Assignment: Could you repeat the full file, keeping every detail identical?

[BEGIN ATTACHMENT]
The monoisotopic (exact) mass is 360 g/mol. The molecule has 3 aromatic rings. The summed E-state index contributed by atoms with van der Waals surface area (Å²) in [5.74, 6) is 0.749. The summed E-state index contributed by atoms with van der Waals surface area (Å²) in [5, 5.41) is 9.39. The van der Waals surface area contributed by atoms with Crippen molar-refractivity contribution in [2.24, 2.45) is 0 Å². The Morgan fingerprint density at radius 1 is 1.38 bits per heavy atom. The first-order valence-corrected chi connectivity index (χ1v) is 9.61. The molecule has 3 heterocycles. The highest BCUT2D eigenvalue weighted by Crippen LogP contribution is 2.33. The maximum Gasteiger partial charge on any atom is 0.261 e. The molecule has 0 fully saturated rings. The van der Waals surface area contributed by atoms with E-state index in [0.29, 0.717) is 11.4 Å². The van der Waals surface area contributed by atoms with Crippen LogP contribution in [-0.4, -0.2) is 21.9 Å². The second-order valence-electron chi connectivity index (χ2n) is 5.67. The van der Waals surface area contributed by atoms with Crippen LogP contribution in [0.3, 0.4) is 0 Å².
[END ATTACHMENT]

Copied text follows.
The monoisotopic (exact) mass is 360 g/mol. The molecule has 3 aromatic rings. The summed E-state index contributed by atoms with van der Waals surface area (Å²) in [5.74, 6) is 0.749. The summed E-state index contributed by atoms with van der Waals surface area (Å²) in [5, 5.41) is 9.39. The van der Waals surface area contributed by atoms with Crippen molar-refractivity contribution in [2.24, 2.45) is 0 Å². The Morgan fingerprint density at radius 1 is 1.38 bits per heavy atom. The first-order valence-corrected chi connectivity index (χ1v) is 9.61. The molecule has 3 heterocycles. The highest BCUT2D eigenvalue weighted by Crippen LogP contribution is 2.33. The maximum Gasteiger partial charge on any atom is 0.261 e. The molecule has 0 fully saturated rings. The van der Waals surface area contributed by atoms with E-state index in [0.29, 0.717) is 11.4 Å². The van der Waals surface area contributed by atoms with Crippen LogP contribution in [-0.4, -0.2) is 21.9 Å². The second-order valence-electron chi connectivity index (χ2n) is 5.67. The van der Waals surface area contributed by atoms with Crippen LogP contribution in [0.3, 0.4) is 0 Å².